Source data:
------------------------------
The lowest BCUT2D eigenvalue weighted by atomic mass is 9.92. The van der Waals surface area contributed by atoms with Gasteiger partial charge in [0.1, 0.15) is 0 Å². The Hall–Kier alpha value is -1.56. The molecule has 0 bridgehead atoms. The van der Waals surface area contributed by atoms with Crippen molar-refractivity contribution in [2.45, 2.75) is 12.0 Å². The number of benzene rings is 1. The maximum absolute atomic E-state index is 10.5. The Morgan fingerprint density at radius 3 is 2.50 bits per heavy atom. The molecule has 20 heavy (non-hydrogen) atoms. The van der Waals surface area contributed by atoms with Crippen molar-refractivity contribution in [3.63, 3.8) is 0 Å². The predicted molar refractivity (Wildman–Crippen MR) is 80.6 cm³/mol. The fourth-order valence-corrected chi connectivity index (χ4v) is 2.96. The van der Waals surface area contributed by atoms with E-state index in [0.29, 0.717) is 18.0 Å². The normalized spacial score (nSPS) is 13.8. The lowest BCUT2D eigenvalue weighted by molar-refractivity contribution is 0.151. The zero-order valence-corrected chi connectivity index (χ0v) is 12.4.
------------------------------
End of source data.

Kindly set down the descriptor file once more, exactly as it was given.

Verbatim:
The lowest BCUT2D eigenvalue weighted by atomic mass is 9.92. The van der Waals surface area contributed by atoms with Gasteiger partial charge in [0.1, 0.15) is 0 Å². The Hall–Kier alpha value is -1.56. The molecule has 0 bridgehead atoms. The van der Waals surface area contributed by atoms with Crippen molar-refractivity contribution in [2.45, 2.75) is 12.0 Å². The number of benzene rings is 1. The maximum absolute atomic E-state index is 10.5. The Morgan fingerprint density at radius 3 is 2.50 bits per heavy atom. The molecule has 20 heavy (non-hydrogen) atoms. The van der Waals surface area contributed by atoms with Crippen molar-refractivity contribution in [3.63, 3.8) is 0 Å². The predicted molar refractivity (Wildman–Crippen MR) is 80.6 cm³/mol. The fourth-order valence-corrected chi connectivity index (χ4v) is 2.96. The van der Waals surface area contributed by atoms with E-state index in [0.29, 0.717) is 18.0 Å². The normalized spacial score (nSPS) is 13.8. The lowest BCUT2D eigenvalue weighted by molar-refractivity contribution is 0.151. The zero-order valence-corrected chi connectivity index (χ0v) is 12.4.